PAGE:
The Department of Medical Sciences has given its seal of approval to the locally-produced version of the AstraZeneca vaccine after the jab had passed through its quality control procedures in preparation for the rollout in June.
AstraZeneca, the Thai government, and Siam Bioscience had last year signed an agreement for a transfer of technology that will allow Siam Bioscience to produce the AstraZeneca vaccine locally for the general population’s vaccination.
According to DMS Director-General Supakit Sirilak, they have received and tested five samples of the vaccine straight from the Siam Bioscience manufacturing facility. Upon receipt, they immediately subjected the samples to tests to determine if the vaccines have been manufactured according to pre-set standards.
Specifically, the Department had tested the vaccine for safety, and chemical composition.
Dr. Supakit said that they have determined the samples’ adherence to manufacturing standards for safety and efficacy. This approval means that the mass production of the vaccine by Siam Bioscience has now been approved as well.
This approval comes after the Food and Drug Administration had also permitted Siam Bioscience to expand its capacity for manufacturing the vaccines. Siam Bioscience will be rolling out the first batch of doses next month.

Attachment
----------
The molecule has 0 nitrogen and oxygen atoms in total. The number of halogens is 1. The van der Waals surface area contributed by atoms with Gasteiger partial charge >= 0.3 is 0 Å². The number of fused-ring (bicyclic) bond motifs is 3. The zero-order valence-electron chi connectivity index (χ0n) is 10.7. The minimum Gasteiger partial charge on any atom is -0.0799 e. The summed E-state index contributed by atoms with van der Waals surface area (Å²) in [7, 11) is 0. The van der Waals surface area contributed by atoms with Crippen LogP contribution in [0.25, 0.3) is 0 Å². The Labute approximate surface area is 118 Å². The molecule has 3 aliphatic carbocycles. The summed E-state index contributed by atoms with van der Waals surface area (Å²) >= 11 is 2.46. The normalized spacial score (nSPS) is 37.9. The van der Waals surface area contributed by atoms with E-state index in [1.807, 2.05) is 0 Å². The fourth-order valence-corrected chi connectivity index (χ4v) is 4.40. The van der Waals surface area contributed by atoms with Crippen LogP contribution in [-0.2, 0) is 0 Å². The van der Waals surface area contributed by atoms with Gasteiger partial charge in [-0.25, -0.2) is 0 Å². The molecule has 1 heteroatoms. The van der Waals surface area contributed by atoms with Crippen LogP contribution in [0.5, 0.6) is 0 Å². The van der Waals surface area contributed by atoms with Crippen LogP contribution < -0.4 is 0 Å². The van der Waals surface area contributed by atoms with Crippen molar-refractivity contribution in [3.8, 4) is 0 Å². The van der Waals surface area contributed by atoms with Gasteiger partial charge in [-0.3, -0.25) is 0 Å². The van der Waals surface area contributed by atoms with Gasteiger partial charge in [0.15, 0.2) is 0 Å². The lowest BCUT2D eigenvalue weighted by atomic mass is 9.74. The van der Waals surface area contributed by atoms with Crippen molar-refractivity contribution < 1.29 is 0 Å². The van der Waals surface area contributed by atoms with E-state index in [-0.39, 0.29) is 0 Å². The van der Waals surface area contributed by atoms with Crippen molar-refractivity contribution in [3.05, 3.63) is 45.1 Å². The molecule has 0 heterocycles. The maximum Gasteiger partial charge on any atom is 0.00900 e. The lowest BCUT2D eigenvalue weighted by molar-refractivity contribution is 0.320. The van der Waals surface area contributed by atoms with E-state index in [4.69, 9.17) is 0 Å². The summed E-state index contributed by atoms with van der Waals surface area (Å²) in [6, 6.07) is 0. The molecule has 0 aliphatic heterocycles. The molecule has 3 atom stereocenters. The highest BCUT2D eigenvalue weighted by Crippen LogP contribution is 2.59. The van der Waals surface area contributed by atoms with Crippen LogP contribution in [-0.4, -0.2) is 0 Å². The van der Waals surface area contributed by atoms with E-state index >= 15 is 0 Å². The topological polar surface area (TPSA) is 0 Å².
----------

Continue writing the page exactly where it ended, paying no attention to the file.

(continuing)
This batch is intended for use by the government, which will distribute and administer the vaccine to pre-selected priority groups.
Siam Bioscience will also be producing vaccines that will be exported to Thailand’s partners.
On the other hand, American vaccine manufacturer Pfizer has agreed in principle to supply the Public Health Ministry with an unspecified number of doses of the messenger RNA vaccine. The order will be handled by the National Vaccine Institute and the Department of Disease Control.
The DDC will be in charge of the paperwork needed for procuring the vaccines from Pfizer.
Reports indicate that the vaccine will be used for inoculating schoolchildren, whom authorities have identified as high risk for rapidly spreading the virus. Improvements to the vaccine have also made it possible for the jabs to be stored at higher temperatures.
Pfizer’s vaccines had previously indicated very low-temperature storage, which has been viewed as expensive and impractical.
With the third wave still ongoing and the need for vaccination more pressing, Prime Minister Prayut Chan-o-cha has announced on social media that the government aims to purchase 10-15 million doses of COVID-19 vaccines to support its immunization goals.
The government wants to administer vaccines to 30 million people at a pace of 10 million recipients per month. This translates to a total of 50 million vaccinated people by the end of the year.
In related developments, the Public Health Ministry has removed culpability from the Sinovac vaccine in the recent death of a 23-year-old woman who died after receiving her two doses in Samut Sakhon.
Instead, Dr. Taweesap Siraprapasiri of the Department of Disease Control said that her death resulted from complications in response to an unidentified food supplement that she had taken. She received the second dose of the vaccine on April 21, and developed symptoms of headache and vomiting the day after.
She was pronounced dead the following day, April 23.